Community Fund LLC v. Clayton

Northern District of California, cand-4:2015-cv-01814

ORDER GRANTING APPLICATION TO PROCEED IN FORMA PAUPERIS; REFERRAL FOR REASSIGNMENT; REPORT AND RECOMMENDATION TO REMAND re {{1}} Notice of Removal filed by Gloria Y. Clayton. Objections due by 5/12/2015. Signed by Magistrate Judge Jacqueline Scott Corley on 4/27/2015.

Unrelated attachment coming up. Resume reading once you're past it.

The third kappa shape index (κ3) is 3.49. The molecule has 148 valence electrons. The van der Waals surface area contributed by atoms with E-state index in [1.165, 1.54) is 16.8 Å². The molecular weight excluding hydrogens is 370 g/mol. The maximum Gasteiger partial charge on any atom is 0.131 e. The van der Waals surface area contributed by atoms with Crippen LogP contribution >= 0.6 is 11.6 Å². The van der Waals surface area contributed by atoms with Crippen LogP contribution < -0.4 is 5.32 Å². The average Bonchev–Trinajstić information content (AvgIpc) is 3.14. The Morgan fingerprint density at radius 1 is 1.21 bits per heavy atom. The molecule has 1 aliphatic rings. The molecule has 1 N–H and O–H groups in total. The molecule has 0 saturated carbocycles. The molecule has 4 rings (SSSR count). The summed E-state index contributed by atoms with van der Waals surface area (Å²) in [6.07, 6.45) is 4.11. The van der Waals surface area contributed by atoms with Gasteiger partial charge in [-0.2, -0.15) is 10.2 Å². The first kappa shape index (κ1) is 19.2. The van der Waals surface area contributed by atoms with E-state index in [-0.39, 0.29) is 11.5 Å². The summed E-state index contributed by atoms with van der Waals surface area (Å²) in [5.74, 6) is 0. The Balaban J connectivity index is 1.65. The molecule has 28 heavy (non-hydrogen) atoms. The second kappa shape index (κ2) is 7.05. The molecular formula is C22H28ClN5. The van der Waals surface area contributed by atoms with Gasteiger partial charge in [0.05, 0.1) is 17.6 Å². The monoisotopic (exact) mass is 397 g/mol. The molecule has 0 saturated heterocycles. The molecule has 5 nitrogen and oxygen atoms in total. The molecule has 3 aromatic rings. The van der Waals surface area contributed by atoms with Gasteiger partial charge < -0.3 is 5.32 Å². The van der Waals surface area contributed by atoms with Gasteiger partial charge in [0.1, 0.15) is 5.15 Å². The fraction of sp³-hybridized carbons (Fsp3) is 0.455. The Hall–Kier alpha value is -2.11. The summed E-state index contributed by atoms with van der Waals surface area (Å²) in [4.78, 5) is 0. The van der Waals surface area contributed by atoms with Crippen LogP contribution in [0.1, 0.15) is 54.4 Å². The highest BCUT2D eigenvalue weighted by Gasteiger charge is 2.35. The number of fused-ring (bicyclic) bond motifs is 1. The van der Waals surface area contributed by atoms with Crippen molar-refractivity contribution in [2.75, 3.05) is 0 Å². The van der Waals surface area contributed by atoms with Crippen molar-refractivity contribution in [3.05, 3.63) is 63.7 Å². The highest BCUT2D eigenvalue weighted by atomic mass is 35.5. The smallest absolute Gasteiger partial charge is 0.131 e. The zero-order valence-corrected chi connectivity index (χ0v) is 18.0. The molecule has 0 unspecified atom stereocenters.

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1 2 3 4 UNITED STATES DISTRICT COURT 5 NORTHERN DISTRICT OF CALIFORNIA 6 COMMUNITY FUND LLC, 7 Case No. 15-cv-01814-JSC Plaintiff, 8 v. ORDER GRANTING APPLICATION 9 TO PROCEED IN FORMA PAUPERIS; GLORIA Y. CLAYTON, REFERRAL FOR REASSIGNMENT; 10 REPORT AND RECOMMENDATION Defendant. TO REMAND 11 Re: Dkt. No. 1, 2 12 Northern District of California United States District Court 13 Defendant Gloria Y. Clayton ("Defendant"), proceeding pro se and in forma pauperis, 14 removed this unlawful detainer action to federal court. Young invokes federal subject matter 15 jurisdiction and diversity jurisdiction under 28 U.S.C. § 1331 and asserts that removal is proper 16 under 28 U.S.C. §§ 1441 and 1446. As neither party has consented to the jurisdiction of a 17 magistrate judge under 28 U.S.C. § 636(c), the Court does not have authority to make a dispositive 18 ruling in this case. Accordingly, the Court orders that this case be REASSIGNED to a District 19 Judge. 20 The Court lacks subject matter jurisdiction over this action because the single claim in the 21 complaint arises exclusively under state law and the amount in controversy is less than $10,000. 22 Accordingly, the Court RECOMMENDS that the District Court REMAND this action to state 23 court. 24 BACKGROUND 25 Plaintiff Community Fund, LLC ("Plaintiff") initiated this residential unlawful detainer 26 action in Contra Costa County Superior Court on February 26, 2015. (Dkt. No. 1 at 5.) The 27 complaint alleges that Plaintiff is the owner of property located at 35 Las Moradas Circle, San 28 1 Pablo, CA 94806. (Id. at 6.) Plaintiff alleges that on or about August 14, 2013, Defendant agreed 2 to rent the premises for a one-year term at a rate of $1,400.00 per month. (Id.) Defendant signed a 3 written lease agreement with Plaintiff's agent. (Id.) The state court complaint alleges that a copy 4 of this written agreement was included as an exhibit, but no agreement is included on the docket 5 for this case. (See generally id.) Plaintiff further alleges that Defendant has failed to surrender 6 possession of the property despite being personally served with a 3-day notice to pay rent or quit 7 on February 20, 2015. (Id.) Plaintiff seeks possession of the property, forfeiture of the lease 8 agreement, holdover damages at a rate of $46.67 per day, and all costs and fees incurred in this 9 action deemed just and proper by the court, including reasonable attorneys' fees. (Id. at 7.) 10 Defendant filed a demurrer to the complaint on March 24, 2015 on the grounds that the 11 notice to pay rent or quit failed to include the information required by law and therefore no action 12 for unlawful detainer lies. (See id. at 8-9.) According to Defendant, the Superior Court did not Northern District of California United States District Court 13 sustain her demurrer. (Id. at 2.) Defendant removed the case to federal court on April 22, 2015. 14 (Dkt. No. 1.) 15 DISCUSSION 16 A. IFP Application 17 Defendant moves to proceed in forma pauperis ("IFP") under 28 U.S.C. § 1915. (Dkt. No. 18 2.) The Court finds that Defendant has shown good cause that she is unable to pay the filing fee 19 associated with removing a complaint. Accordingly, the Court GRANTS Defendant's request to 20 proceed IFP. 21 B. Subject Matter Jurisdiction 22 Having granted Defendant's request to proceed IFP, under 28 U.S.C. § 1915(e)(2) the 23 Court is required to dismiss an in forma pauperis complaint that lacks subject matter jurisdiction. 24 Pratt v. Sumner, 807 F.2d 817, 819 (9th Cir. 1987). Even aside from Section 1915 review, the 25 Court has an independent duty to ascertain its jurisdiction and may remand a case sua sponte for 26 lack of subject matter jurisdiction. See 28 U.S.C. § 1447(c); Gaus v. Miles, Inc., 980 F.2d 564, 27 566 (9th Cir. 1992). The party seeking removal bears the burden of proving that subject matter 28 jurisdiction is proper. Abrego v. Dow Chem. Co., 443 F.3d 676, 683-85 (9th Cir. 2006). For the 2 1 reasons explained below, Defendant has failed to establish federal subject matter jurisdiction in 2 this case. 3 Defendant alleges that removal is proper under the federal question statute, 28 U.S.C. 4 § 1331, and 28 U.S.C. §§ 1441 and 1446. (Dkt. No. 1 at 2.) Defendant's removal of Plaintiff's 5 unlawful detainer action to federal court lacks merit because the court does not have subject matter 6 or diversity jurisdiction over the claims. It is well settled that federal courts do not have federal 7 question jurisdiction over unlawful detainer actions, where federal law does not create the cause of 8 action and the plaintiff's right to relief as to its claims does not depend on a resolution of a 9 question of federal law. JP Morgan Chase Bank, N.A. v. Chavez, No. C 11-5129 PSG, 2011 WL 10 6760349, at *1 (N.D. Cal. Dec. 5, 2011) (citations omitted), report & recommendation adopted by 11 2011 WL 6749057 (N.D. Cal. Dec. 23, 2011); see also, e.g., Eden Housing Mgmt. v. Muhammad, 12 No. C 07-4325 SBA, 2007 WL 4219397, at *2-3 (N.D. Cal. Nov. 28, 2007) (no federal question Northern District of California United States District Court 13 jurisdiction on the face of an unlawful detainer complaint); Citibank N.A. v. Ortiz, No. 08-cv-1301 14 LAB, 2008 WL 4771932, at *1 (S.D. Cal. Oct. 28, 2008) (same). 15 Although Defendant alleges in her removal papers that her demurrer to the unlawful 16 detainer at issue relates to violations of her rights and Plaintiff's duties arising under federal law 17 (see Dkt. No. 1 at 2-3), "removability cannot be created by defendant pleading a counter-claim 18 presenting a federal question." Eden Housing Mgmt., 2007 WL 4219397, at *2 (quoting Takeda v. 19 Northwestern Nat'l Life Ins. Co., 765 F.2s 815, 822 (9th Cir. 1985)); Wayne v. DHL Worldwide 20 Express, 294 F.3d 1179, 1183 (9th Cir. 2002) ("Neither allegations or affirmative defenses in an 21 Answer nor in the petition for removal can create federal jurisdiction."); see, e.g., Chavez, 2011 22 WL 6760349, at *1 (remanding unlawful detainer action where defendant sought to establish 23 federal question jurisdiction through federal statutory counterclaim); Fed. Home Loan Mortg. 24 Corp. v. Pinzon, No. 12-cv-03450 NC, 2012 WL 3527232, at *2 (N.D. Cal. July 12, 2012), report 25 & recommendation adopted by 2012 WL 3536761 (N.D. Cal. Aug. 15, 2012). In other words, 26 because the complaint on its face presents no federal question, and a defendant cannot bootstrap 27 federal jurisdiction by pleading a defense or counterclaim, the instant unlawful detainer action 28 must be remanded for determination by the state court. 3 1 The Court further finds that there is no diversity jurisdiction based on Plaintiff's unlawful 2 detainer action, which was filed in the superior court as a "limited" civil case amounting to less 3 than $10,000 in controversy. (See Dkt. No. 1 at 5.) For the reasons already discussed, any 4 damages related to Defendant's purported federal rights counterclaim is not part of the amount-in- 5 controversy calculation. See Chavez, 2011 WL 6760349, at *1. In addition, only non-resident 6 defendants can effect removal based on diversity jurisdiction. See 28 U.S.C. § 1441(b); Spencer v. 7 U.S. Dist. Ct. for Northern Dist. (Altec Indus., Inc.), 393 F.3d 86, 870 (9th Cir. 2004). Once any 8 "local defendant (a citizen of the forum state) has been served, the action cannot be removed by 9 that defendant, or by any other defendant." Republic W. Ins. Co. v. Int'l Ins. Co., 765 F. Supp. 10 628, 629 (N.D. Cal. 1991). Here, the complaint alleges that Defendant resides at the subject 11 property, located in San Pablo, California, and is therefore a citizen of California. (Dkt. No. 1 at 12 6.) As Clayton is a "local" defendant, removal is improper on this basis as well. Northern District of California United States District Court 13 CONCLUSION 14 The Court GRANTS Clayton's IFP application. However, as the Court lacks subject 15 matter jurisdiction over this action, the Court recommends that this action be REMANDED to the 16 Contra Costa County Superior Court. Any party may object to this recommendation within 17 fourteen days of the filing date of this order. See Fed. R. Civ. P. 72(b). 18 IT IS SO ORDERED. 19 Dated: April 27, 2015 20 21 ________________________ JACQUELINE SCOTT CORLEY 22 United States Magistrate Judge 23 24 25 26 27 28 4